For James and Marisol Rockwell, nine years has flown by. Hanging out with teenagers, organizing parents to serve along with them, branching out into new ministries. Two more boys added to their oldest son. A hefty scrapbook contains many of those memories: multiple photographs, letters filled with sentiment and smile.
In the middle of the summer, James Rockwell got a phone call that would ultimately lead him and his family out of Columbus.
“They were very kind and said I’d done a great job and needed to do something bigger,” said Rockwell, formerly the Columbus Area Director for Young Life, who for the past nine months was associate regional director for Georgia and Alabama. In between, he oversaw Young Life areas in and around Columbus.
Based in Colorado, Young Life is an international evangelical Christian organization that “brings the good news of Jesus Christ into the lives of adolescents with an approach that is respectful of who kids are and hopeful about who they can be,” according to its Web site.
The focus is on meeting kids where they are, whether at ball games or bowling alleys.
As soon as he and his family find a house, they will move to Houston. Rockwell is the new regional director for Young Life there, and has already started work from a distance. He oversees 40 staff in an area more concentrated geographically than what he covered here.
On to Texas
His move was somewhat unexpected. When he signed on as associate regional director, he envisioned a two-year commitment. He worked under Mark Springfield, based in Atlanta. Using Columbus as his base, Rockwell traveled about three days a week. Then the regional director’s job opened up in Texas. Around the same time, Rockwell was the speaker during the month of June at Young Life’s Colorado mountain camp, Frontier Ranch.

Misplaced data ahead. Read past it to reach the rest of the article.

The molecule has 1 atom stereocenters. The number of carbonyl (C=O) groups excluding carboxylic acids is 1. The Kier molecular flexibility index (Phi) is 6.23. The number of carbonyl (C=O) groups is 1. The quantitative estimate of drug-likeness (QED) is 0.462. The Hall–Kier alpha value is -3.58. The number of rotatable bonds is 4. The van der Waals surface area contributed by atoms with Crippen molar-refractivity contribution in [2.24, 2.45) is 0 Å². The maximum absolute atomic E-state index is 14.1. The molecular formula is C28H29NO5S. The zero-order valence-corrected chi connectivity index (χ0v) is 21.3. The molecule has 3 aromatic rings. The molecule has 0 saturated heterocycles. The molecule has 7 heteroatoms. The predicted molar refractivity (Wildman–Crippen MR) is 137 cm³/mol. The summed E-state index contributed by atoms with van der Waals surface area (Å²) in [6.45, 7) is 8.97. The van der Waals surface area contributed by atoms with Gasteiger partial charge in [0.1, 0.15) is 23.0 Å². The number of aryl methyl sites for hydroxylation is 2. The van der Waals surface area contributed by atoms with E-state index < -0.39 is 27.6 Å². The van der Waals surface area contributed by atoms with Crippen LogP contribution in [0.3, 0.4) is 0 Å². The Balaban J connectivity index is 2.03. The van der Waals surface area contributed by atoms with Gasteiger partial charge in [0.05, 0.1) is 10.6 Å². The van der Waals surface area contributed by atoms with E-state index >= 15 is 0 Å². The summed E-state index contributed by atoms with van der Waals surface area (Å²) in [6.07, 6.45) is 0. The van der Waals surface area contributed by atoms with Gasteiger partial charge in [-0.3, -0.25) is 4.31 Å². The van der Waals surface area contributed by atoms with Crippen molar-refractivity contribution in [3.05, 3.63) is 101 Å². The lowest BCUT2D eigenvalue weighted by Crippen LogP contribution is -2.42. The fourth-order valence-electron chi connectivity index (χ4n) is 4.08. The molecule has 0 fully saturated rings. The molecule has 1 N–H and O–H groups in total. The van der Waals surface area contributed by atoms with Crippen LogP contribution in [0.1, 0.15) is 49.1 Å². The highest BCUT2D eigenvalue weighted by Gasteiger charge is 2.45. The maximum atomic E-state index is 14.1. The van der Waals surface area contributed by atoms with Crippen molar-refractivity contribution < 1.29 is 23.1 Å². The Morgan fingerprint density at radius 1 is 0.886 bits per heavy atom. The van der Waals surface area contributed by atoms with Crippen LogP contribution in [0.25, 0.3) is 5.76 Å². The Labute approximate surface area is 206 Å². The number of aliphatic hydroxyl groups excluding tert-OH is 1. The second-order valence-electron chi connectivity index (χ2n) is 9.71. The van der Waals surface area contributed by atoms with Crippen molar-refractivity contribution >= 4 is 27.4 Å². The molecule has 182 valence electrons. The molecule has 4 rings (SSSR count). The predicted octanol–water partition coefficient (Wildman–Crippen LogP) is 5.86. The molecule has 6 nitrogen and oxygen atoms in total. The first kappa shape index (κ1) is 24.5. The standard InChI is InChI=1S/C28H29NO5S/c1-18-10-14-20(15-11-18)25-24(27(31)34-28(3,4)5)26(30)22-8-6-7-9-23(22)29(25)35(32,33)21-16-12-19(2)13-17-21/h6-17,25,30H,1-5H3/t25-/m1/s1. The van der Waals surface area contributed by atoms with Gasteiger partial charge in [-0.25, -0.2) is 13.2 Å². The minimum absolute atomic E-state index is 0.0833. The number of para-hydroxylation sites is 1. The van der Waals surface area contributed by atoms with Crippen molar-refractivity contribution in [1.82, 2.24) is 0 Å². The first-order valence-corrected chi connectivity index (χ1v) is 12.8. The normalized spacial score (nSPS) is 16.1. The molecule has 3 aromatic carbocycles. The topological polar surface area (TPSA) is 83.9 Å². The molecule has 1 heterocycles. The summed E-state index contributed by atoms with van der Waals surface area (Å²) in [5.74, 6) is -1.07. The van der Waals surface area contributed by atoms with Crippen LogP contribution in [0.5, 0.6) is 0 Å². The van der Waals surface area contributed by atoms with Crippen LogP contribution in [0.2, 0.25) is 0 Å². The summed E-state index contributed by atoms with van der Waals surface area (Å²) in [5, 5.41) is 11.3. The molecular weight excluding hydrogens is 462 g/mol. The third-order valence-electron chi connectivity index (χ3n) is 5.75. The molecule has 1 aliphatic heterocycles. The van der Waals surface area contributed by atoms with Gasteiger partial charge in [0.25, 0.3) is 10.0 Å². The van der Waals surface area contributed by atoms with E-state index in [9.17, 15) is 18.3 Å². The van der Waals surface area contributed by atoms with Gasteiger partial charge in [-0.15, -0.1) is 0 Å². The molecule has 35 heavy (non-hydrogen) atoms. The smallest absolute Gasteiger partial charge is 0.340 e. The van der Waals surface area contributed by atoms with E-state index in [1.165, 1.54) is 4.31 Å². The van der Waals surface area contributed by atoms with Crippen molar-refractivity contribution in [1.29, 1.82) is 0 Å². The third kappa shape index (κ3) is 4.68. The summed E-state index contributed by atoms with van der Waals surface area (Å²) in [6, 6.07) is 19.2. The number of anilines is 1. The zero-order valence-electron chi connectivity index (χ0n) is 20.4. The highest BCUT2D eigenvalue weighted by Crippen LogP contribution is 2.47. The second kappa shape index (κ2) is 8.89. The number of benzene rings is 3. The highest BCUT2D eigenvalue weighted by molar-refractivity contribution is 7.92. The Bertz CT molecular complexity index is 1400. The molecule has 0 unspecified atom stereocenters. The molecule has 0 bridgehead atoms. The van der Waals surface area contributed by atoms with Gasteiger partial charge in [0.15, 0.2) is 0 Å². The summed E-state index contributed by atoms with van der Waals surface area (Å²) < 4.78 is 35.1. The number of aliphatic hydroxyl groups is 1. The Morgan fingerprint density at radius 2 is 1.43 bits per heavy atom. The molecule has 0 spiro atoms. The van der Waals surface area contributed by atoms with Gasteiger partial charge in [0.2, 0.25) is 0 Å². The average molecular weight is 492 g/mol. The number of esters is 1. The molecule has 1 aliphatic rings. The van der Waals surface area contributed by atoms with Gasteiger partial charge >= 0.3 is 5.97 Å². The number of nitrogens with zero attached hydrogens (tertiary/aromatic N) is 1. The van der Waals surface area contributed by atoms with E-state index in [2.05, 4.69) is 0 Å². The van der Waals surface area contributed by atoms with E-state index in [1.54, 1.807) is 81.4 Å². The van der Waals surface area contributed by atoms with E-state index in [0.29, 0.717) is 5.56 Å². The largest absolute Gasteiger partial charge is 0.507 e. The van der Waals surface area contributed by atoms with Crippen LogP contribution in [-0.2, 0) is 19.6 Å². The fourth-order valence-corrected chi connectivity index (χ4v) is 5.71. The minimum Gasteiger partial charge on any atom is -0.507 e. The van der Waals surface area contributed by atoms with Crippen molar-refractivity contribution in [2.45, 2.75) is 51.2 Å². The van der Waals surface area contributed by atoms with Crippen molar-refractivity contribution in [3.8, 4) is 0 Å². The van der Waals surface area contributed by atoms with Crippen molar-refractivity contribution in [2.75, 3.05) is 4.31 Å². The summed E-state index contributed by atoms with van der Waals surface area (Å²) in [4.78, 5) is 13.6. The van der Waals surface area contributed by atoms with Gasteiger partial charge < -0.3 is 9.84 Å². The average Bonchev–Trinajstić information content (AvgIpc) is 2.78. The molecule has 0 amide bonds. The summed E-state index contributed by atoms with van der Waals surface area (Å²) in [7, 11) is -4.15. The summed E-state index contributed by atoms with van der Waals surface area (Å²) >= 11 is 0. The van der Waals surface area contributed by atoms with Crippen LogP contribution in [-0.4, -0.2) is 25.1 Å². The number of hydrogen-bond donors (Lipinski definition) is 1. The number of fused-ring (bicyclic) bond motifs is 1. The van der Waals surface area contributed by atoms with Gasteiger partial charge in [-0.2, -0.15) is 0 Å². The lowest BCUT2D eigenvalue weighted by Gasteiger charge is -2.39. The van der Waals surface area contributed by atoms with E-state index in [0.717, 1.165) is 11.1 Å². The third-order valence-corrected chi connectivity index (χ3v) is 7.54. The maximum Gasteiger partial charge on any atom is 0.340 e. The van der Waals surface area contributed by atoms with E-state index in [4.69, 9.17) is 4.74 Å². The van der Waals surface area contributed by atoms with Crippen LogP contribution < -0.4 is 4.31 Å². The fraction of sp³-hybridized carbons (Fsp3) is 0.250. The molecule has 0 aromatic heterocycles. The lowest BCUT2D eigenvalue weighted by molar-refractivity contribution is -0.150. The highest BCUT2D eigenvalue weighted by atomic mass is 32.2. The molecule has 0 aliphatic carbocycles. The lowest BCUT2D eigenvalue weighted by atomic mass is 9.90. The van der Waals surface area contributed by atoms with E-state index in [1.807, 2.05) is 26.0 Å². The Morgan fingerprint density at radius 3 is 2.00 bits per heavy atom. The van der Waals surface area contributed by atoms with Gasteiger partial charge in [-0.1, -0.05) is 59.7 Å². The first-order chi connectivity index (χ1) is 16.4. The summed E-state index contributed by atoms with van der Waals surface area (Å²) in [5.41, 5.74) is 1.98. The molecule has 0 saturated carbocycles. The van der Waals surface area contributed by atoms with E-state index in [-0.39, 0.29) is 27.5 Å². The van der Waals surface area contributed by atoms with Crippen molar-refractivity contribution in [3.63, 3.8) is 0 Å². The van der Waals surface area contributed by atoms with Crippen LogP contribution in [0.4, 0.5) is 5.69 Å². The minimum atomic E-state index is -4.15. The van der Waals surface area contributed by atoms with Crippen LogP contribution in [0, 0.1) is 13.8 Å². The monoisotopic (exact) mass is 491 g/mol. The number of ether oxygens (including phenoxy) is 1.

“There were tons of kids from Houston and of course I had no idea then (about the job),” Rockwell said.
The phone call came from headquarters, with President Denny Rydberg and Executive Vice President Ty Saltzgiver ultimately making the pitch.
It’s unusual for someone from one region to move to another, so he’s humbled by the opportunity.
“I don’t think it’s about us,” he said. “It’s about everything God is going to do in us.”
Impact in Columbus
When the Rockwells came to Columbus in 2001, they hardly knew anyone. He and Marisol are from Atlanta. But nearly 200 people who eventually became friends bid them farewell last Sunday, at a friend’s farm in Harris County. There were roastings and toastings, and the scrapbook presentation.
One of them was Billy Blanchard, president of CB&T and Rockwell’s incoming committee chairman in 2001.
“We got to be friends very quickly,” Blanchard said. “He followed some incredible successes. He came in and took the strengths (from previous area director Frank Ivey) and enhanced them.”
During Rockwell’s tenure in and around Columbus, he helped birth the following: a Young Life club at Fort Benning; Wyldlife, the Young Life ministry to middle schoolers; and Young Life Urban, which reaches out to minority students. Weekly large gatherings are called “Club,” and smaller-group Bible studies are “Campaigners.”
“It’s great I could be a part of it,” said Rockwell, involved with Young Life in some capacity for most of his 41 years. The Rockwells have been members of Crosspointe Church in Columbus, where Billy and Olivia Blanchard are also members and many others connected with Young Life.
Still an SEC man
In Houston, the Rockwells will experience more racial diversity. A city of 2.3 million people, it has the third-largest Hispanic population in the state, and more Hispanic-Americans than any other Texas city. Other sizable minority groups include African-Americans, Pakistanis, Indians and Nigerians.
A graduate of the University of Georgia, Rockwell insists his loyalties will remain with SEC football — even though cowboy hats might be added to his attire.
Young Life’s birthplace is Texas. It was founded in 1941 by a Presbyterian minister, Jim Rayburn. Young Life formed in Columbus in 1982.
“It’s a huge honor because there’s really rich ministry in Texas. There’s so much history, and great ownership,” Rockwell said.
Allison Kennedy, reporter, can be reached at 706-576-6237